Matthew Dear: Headcage
Ghostly International

Stasis equals death—that would seem to be Matthew Dear's credo. A year on from 2010's Black City album, the four-track EP Headcage suggests that the NY-based producer has already moved on, something we'll more clearly know when his upcoming Beams full-length arrives. The EP's material finds Dear understandably distancing himself not only from the work he's issued under the Audion and False aliases but also the material he's released under his birth name. In short, Headcage is far removed from the clubby melodic techno style documented on 2003's long-ago Leave Luck to Heaven and hook-heavy cuts like “Dog Days,” and that's as it should be, as he presumably sees little point in repeating himself. Listening to Dear's music, I can't help but hear “When I have nothing to say, my lips are sealed / Say something once, why say it again?” from Talking Heads' “Psycho Killer” echoing in my head.

Co-produced by Van Rivers and The Subliminal Kid (a Swedish partnership known for their work on Blonde Redhead's Penny Sparkle and Fever Ray's self-titled disc, among others), the title cut provides a trippy way into the release, with whispered clusters of Dear's voice acting as arresting scenery for the lead vocal's low-pitched croak (of course, the line “Let's go have fun tonight” can't help but call to mind—like it or not—Wang Chung's 1986 hit “Everybody Have Fun Tonight”). Dear's openness to new directions is most fully exemplified by “In The Middle (I Met You There),” a slinky slice of neon-lit electro-pop that undergirds a lead vocal by Jonny Pierce (of Brooklyn outfit The Drums) with Dear's familiar baritone, while “Street Song” opts for woozy reverie and an equally liquified vocal treatment. Oddly enough, the new tracks suggest that the Heads' one-time svengali Brian Eno might be an inspired production partner for some future Dear project, especially when the EP's voodoo-tinged final track, the diseased incantation “Around A Fountain,” doesn't sound all that different from the kind of thing Eno himself might create were he so inclined.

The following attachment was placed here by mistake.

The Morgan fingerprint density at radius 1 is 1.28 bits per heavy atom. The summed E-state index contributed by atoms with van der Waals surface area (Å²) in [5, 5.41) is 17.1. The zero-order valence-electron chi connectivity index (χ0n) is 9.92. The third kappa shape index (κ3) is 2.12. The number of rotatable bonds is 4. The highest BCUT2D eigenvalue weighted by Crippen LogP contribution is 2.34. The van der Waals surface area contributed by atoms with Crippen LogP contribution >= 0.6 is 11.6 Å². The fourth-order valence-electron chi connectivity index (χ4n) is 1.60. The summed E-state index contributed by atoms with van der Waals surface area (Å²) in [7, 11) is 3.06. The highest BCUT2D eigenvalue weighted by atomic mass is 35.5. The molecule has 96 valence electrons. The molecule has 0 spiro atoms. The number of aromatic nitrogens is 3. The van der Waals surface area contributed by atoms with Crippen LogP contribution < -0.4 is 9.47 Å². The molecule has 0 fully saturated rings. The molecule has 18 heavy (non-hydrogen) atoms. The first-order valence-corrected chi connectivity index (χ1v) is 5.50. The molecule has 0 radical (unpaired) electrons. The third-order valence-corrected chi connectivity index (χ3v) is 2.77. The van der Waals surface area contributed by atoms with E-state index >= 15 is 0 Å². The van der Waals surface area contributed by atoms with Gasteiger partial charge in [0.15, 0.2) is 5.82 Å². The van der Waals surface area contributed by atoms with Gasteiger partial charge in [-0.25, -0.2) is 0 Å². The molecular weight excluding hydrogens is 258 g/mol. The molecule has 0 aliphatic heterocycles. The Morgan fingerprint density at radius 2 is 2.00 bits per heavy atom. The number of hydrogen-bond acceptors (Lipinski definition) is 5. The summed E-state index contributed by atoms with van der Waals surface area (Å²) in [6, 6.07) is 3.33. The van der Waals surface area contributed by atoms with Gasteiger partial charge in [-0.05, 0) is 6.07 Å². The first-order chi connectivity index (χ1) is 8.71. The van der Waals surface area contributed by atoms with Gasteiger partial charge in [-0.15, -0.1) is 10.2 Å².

February 2012